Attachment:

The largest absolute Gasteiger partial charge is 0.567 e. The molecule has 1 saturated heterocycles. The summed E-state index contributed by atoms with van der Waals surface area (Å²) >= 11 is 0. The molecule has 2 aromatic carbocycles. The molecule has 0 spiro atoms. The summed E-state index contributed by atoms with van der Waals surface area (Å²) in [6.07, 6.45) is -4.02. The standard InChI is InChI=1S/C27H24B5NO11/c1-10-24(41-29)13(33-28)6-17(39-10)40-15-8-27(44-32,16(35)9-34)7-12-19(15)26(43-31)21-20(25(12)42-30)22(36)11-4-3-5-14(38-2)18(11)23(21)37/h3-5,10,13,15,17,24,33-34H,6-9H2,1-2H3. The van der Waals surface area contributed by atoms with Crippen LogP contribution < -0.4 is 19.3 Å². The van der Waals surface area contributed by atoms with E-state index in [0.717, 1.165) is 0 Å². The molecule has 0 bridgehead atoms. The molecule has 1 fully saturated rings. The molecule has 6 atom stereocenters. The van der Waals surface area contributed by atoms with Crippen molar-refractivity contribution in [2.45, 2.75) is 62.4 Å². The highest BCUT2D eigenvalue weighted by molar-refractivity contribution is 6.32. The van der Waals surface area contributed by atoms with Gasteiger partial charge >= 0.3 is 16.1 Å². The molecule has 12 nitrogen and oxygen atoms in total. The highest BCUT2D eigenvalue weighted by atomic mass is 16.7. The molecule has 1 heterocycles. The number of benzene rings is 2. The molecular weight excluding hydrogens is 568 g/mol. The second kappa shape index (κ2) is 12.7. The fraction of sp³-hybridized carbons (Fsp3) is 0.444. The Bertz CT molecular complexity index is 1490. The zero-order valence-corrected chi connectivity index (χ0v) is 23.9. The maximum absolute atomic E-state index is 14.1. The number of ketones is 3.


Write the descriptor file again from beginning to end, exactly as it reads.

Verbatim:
The largest absolute Gasteiger partial charge is 0.567 e. The molecule has 1 saturated heterocycles. The summed E-state index contributed by atoms with van der Waals surface area (Å²) >= 11 is 0. The molecule has 2 aromatic carbocycles. The molecule has 0 spiro atoms. The summed E-state index contributed by atoms with van der Waals surface area (Å²) in [6.07, 6.45) is -4.02. The standard InChI is InChI=1S/C27H24B5NO11/c1-10-24(41-29)13(33-28)6-17(39-10)40-15-8-27(44-32,16(35)9-34)7-12-19(15)26(43-31)21-20(25(12)42-30)22(36)11-4-3-5-14(38-2)18(11)23(21)37/h3-5,10,13,15,17,24,33-34H,6-9H2,1-2H3. The van der Waals surface area contributed by atoms with Crippen LogP contribution < -0.4 is 19.3 Å². The van der Waals surface area contributed by atoms with E-state index in [0.717, 1.165) is 0 Å². The molecule has 0 bridgehead atoms. The molecule has 1 fully saturated rings. The molecule has 6 atom stereocenters. The van der Waals surface area contributed by atoms with Crippen molar-refractivity contribution in [2.45, 2.75) is 62.4 Å². The highest BCUT2D eigenvalue weighted by molar-refractivity contribution is 6.32. The van der Waals surface area contributed by atoms with Gasteiger partial charge >= 0.3 is 16.1 Å². The molecule has 12 nitrogen and oxygen atoms in total. The highest BCUT2D eigenvalue weighted by atomic mass is 16.7. The molecule has 1 heterocycles. The number of benzene rings is 2. The molecular weight excluding hydrogens is 568 g/mol. The second kappa shape index (κ2) is 12.7. The fraction of sp³-hybridized carbons (Fsp3) is 0.444. The Bertz CT molecular complexity index is 1490. The zero-order valence-corrected chi connectivity index (χ0v) is 23.9. The maximum absolute atomic E-state index is 14.1. The number of ketones is 3.